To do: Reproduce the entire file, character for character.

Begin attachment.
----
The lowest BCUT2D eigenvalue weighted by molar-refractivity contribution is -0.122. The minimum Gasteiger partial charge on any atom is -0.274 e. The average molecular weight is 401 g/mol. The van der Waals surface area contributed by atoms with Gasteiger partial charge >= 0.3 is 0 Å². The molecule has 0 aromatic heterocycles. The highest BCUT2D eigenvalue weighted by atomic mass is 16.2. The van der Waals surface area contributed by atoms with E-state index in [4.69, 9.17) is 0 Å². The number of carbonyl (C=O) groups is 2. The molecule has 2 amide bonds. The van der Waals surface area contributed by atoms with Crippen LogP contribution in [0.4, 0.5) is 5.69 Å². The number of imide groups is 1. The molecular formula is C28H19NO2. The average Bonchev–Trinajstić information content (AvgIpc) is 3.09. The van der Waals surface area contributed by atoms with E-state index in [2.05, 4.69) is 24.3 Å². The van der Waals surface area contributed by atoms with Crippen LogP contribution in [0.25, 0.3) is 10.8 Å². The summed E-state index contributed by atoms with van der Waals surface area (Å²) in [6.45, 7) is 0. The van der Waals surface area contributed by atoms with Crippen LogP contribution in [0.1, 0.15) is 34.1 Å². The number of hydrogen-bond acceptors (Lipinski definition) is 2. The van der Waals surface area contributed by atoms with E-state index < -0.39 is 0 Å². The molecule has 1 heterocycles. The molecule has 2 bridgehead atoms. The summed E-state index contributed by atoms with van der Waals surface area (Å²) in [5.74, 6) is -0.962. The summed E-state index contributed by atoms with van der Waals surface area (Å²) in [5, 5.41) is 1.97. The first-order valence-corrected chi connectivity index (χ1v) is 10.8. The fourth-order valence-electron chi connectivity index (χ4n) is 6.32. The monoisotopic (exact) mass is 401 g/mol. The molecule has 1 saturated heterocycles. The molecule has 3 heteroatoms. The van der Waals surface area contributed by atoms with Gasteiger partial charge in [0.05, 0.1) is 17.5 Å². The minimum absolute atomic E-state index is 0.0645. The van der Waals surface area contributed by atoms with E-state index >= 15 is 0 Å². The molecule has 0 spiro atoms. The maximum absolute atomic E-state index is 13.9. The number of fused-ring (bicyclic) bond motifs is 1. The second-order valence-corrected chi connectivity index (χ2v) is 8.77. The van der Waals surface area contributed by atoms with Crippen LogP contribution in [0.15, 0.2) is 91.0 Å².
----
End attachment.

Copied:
The lowest BCUT2D eigenvalue weighted by molar-refractivity contribution is -0.122. The minimum Gasteiger partial charge on any atom is -0.274 e. The average molecular weight is 401 g/mol. The van der Waals surface area contributed by atoms with Gasteiger partial charge >= 0.3 is 0 Å². The molecule has 0 aromatic heterocycles. The highest BCUT2D eigenvalue weighted by atomic mass is 16.2. The van der Waals surface area contributed by atoms with E-state index in [4.69, 9.17) is 0 Å². The number of carbonyl (C=O) groups is 2. The molecule has 2 amide bonds. The van der Waals surface area contributed by atoms with Crippen LogP contribution in [0.4, 0.5) is 5.69 Å². The number of imide groups is 1. The molecular formula is C28H19NO2. The average Bonchev–Trinajstić information content (AvgIpc) is 3.09. The van der Waals surface area contributed by atoms with E-state index in [2.05, 4.69) is 24.3 Å². The van der Waals surface area contributed by atoms with Crippen LogP contribution in [0.25, 0.3) is 10.8 Å². The summed E-state index contributed by atoms with van der Waals surface area (Å²) in [6.45, 7) is 0. The van der Waals surface area contributed by atoms with Crippen LogP contribution in [0.1, 0.15) is 34.1 Å². The number of hydrogen-bond acceptors (Lipinski definition) is 2. The van der Waals surface area contributed by atoms with E-state index < -0.39 is 0 Å². The molecule has 1 heterocycles. The molecule has 2 bridgehead atoms. The summed E-state index contributed by atoms with van der Waals surface area (Å²) in [5.74, 6) is -0.962. The summed E-state index contributed by atoms with van der Waals surface area (Å²) in [5, 5.41) is 1.97. The first-order valence-corrected chi connectivity index (χ1v) is 10.8. The fourth-order valence-electron chi connectivity index (χ4n) is 6.32. The monoisotopic (exact) mass is 401 g/mol. The molecule has 1 saturated heterocycles. The molecule has 3 heteroatoms. The van der Waals surface area contributed by atoms with Gasteiger partial charge in [0.05, 0.1) is 17.5 Å². The minimum absolute atomic E-state index is 0.0645. The van der Waals surface area contributed by atoms with E-state index >= 15 is 0 Å². The molecule has 0 spiro atoms. The maximum absolute atomic E-state index is 13.9. The number of fused-ring (bicyclic) bond motifs is 1. The second-order valence-corrected chi connectivity index (χ2v) is 8.77. The van der Waals surface area contributed by atoms with Crippen LogP contribution in [0.15, 0.2) is 91.0 Å².